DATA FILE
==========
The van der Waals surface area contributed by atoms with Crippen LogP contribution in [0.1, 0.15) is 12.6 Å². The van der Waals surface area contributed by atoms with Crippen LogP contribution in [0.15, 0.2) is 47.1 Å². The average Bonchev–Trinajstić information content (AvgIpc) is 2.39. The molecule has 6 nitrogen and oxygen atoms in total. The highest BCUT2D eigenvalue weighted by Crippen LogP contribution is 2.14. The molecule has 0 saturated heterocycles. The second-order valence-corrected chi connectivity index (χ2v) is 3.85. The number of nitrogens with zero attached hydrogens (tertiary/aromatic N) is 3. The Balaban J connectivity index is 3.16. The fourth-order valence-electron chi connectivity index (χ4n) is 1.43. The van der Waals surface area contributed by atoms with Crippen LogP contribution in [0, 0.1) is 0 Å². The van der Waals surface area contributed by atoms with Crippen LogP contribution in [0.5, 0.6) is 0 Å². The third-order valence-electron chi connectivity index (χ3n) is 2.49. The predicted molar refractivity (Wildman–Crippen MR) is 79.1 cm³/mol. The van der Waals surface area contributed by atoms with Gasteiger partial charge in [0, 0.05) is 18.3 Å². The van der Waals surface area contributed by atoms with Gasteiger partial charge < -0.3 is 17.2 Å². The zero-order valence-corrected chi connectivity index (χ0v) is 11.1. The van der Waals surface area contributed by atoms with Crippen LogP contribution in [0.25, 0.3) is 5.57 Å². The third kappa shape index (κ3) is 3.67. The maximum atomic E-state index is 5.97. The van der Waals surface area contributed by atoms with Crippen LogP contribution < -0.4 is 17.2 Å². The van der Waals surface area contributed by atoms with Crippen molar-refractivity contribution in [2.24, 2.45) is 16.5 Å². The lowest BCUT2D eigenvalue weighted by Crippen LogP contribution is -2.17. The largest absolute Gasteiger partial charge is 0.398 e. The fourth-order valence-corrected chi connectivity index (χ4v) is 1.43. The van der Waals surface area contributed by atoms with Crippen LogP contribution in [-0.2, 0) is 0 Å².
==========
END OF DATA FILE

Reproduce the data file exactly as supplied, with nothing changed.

The van der Waals surface area contributed by atoms with Crippen LogP contribution in [0.1, 0.15) is 12.6 Å². The van der Waals surface area contributed by atoms with Crippen LogP contribution in [0.15, 0.2) is 47.1 Å². The average Bonchev–Trinajstić information content (AvgIpc) is 2.39. The molecule has 6 nitrogen and oxygen atoms in total. The highest BCUT2D eigenvalue weighted by Crippen LogP contribution is 2.14. The molecule has 0 saturated heterocycles. The second-order valence-corrected chi connectivity index (χ2v) is 3.85. The number of nitrogens with zero attached hydrogens (tertiary/aromatic N) is 3. The Balaban J connectivity index is 3.16. The fourth-order valence-electron chi connectivity index (χ4n) is 1.43. The van der Waals surface area contributed by atoms with Crippen LogP contribution in [0, 0.1) is 0 Å². The van der Waals surface area contributed by atoms with Crippen LogP contribution in [0.5, 0.6) is 0 Å². The third-order valence-electron chi connectivity index (χ3n) is 2.49. The predicted molar refractivity (Wildman–Crippen MR) is 79.1 cm³/mol. The van der Waals surface area contributed by atoms with Gasteiger partial charge in [0, 0.05) is 18.3 Å². The van der Waals surface area contributed by atoms with Gasteiger partial charge < -0.3 is 17.2 Å². The zero-order valence-corrected chi connectivity index (χ0v) is 11.1. The van der Waals surface area contributed by atoms with Crippen LogP contribution in [0.25, 0.3) is 5.57 Å². The third kappa shape index (κ3) is 3.67. The maximum atomic E-state index is 5.97. The van der Waals surface area contributed by atoms with Crippen LogP contribution < -0.4 is 17.2 Å². The van der Waals surface area contributed by atoms with Crippen molar-refractivity contribution in [2.24, 2.45) is 16.5 Å². The lowest BCUT2D eigenvalue weighted by Crippen LogP contribution is -2.17. The largest absolute Gasteiger partial charge is 0.398 e. The fourth-order valence-corrected chi connectivity index (χ4v) is 1.43. The van der Waals surface area contributed by atoms with Crippen LogP contribution in [-0.2, 0) is 0 Å².